Several features of the hotel required complex engineering feats to achieve. The hotel rests on an artificial island constructed 280 meters offshore. To secure a foundation, the builders drove 230 40-meter long concrete piles into the sand. The foundation is held in place not by bedrock, but by the friction of the sand and silt along the length of the piles.
Engineers created a surface layer of large rocks, which is circled with a concrete honey-comb pattern, which serves to protect the foundation from erosion. It took three years to reclaim the land from the sea, but less than three years to construct the building itself. The building contains over 70,000 cubic meters of concrete and 9,000 tons of steel.
Inside the building, the atrium is 180 meters (590 ft) tall. During the construction phase, to lower the interior temperature, the building was cooled by half-degree increments over a period of three to six months. This was to prevent large amounts of “condensation or in fact even a rain cloud from forming in the hotel during the period of construction.” This task was accomplished by several cold air nozzles, which point down from the top of the ceiling, and blast a 1 meter cold air pocket down the inside of the sail. This creates a buffer zone, which controls the interior temperature without massive energy costs.[citations needed]
Burj Al Arab characterizes itself as the world’s only “7-star” property, a designation considered by travel professionals to be hyperbole. All major travel guides and hotel rating systems have a 5-star maximum, which some hotels attempt to out-do by ascribing themselves “6-star” status. Yet according to the Burj Al Arab’s official site, the hotel is a “5-star deluxe hotel”. It is the world’s tallest structure with a membrane façade and the world’s tallest hotel (not including buildings with mixed use) and was the first 5-star hotel to surpass 1,000 ft (305 m) in height.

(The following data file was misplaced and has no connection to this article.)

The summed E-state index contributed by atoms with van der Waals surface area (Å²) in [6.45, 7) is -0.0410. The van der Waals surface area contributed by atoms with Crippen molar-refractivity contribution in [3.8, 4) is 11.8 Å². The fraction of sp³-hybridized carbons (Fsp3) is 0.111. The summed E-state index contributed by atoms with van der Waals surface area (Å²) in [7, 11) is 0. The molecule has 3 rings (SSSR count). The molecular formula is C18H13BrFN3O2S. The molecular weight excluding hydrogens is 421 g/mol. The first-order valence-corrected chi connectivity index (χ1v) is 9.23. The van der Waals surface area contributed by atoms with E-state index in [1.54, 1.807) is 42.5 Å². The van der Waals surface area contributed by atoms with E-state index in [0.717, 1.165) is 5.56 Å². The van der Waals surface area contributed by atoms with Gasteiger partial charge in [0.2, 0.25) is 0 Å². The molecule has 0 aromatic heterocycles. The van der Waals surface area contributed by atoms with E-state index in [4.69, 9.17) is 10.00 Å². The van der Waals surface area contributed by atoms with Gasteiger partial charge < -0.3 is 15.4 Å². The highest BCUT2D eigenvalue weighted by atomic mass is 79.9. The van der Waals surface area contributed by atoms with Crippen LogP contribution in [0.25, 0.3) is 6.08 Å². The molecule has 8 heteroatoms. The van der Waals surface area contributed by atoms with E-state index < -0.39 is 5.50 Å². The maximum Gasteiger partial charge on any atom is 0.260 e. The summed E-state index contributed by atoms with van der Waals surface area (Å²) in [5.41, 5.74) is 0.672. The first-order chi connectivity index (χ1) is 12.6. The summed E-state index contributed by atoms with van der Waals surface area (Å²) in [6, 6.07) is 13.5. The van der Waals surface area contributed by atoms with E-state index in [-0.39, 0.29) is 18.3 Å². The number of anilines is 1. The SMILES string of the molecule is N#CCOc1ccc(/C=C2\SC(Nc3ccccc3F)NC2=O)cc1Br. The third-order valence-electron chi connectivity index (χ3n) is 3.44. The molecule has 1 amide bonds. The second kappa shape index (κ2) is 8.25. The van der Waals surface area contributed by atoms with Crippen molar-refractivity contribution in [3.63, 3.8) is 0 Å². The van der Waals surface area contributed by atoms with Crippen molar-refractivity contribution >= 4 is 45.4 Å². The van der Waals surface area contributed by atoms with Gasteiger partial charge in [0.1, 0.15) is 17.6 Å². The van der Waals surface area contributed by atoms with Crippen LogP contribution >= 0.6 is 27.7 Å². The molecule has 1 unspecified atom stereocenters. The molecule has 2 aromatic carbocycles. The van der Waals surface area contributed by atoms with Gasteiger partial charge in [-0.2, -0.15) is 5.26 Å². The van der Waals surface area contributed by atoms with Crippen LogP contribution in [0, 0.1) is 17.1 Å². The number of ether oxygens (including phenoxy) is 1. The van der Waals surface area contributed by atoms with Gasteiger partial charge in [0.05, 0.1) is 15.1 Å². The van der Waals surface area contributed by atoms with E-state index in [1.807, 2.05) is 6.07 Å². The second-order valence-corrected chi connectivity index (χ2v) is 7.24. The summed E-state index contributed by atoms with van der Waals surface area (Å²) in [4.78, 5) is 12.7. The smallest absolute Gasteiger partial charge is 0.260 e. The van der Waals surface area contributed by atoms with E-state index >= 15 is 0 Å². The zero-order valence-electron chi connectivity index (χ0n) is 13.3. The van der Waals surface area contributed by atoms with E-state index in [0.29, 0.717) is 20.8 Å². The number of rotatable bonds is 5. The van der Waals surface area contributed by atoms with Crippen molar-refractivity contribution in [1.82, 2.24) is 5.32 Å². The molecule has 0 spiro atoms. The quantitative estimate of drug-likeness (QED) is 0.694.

Although it is characterized as the world’s only 7-Star Hotel, several “7 Star” hotels are under construction. These include the Flower of the East under construction in Kish, Iran, The Centaurus Complex under construction in Islamabad, Pakistan and a complex planned for Metro Manila in the Philippines.
The hotel rests on an artificial island constructed 280 metres offthe Dubai shore and 450m to its furthest point.
To make the foundation secure, its builders drove 230 40 metre long concrete piles into the sand. The foundation is held in place by the friction of the sand and the silt along the length of the piles. The surface of the island was created using large rocks which were circled with a concrete ‘honey-comb′ pattern armour which serves to protect the foundations from erosion.
Of the hotel’s total five year construction period, it took 3 years to complete the island.
The following stages were involved in the island construction process:
- Temporary tube piles driven into sea bed
- Temporary sheet piles and tie rods driven into sea bed to support boundary rocks (see figure 1)
- Permanent boundary rock bunds deposited either side of sheet piles
- Hydraulic fill layers deposited between bunds to displace sea water and form island (see figure 2 with fill layers partially complete)
- Permanent concrete armour units placed around island to protect it from the waves
- 2m diameter 43m deep piles driven through island and sea bed below to stabilize structure (see figure 3)
- Island interior excavated and temporary sheet pile coffer dam inserted
- 2m thick concrete plug slab laid at base of island
- Reinforced concrete retaining wall built
- Basement floors created (see figure 4)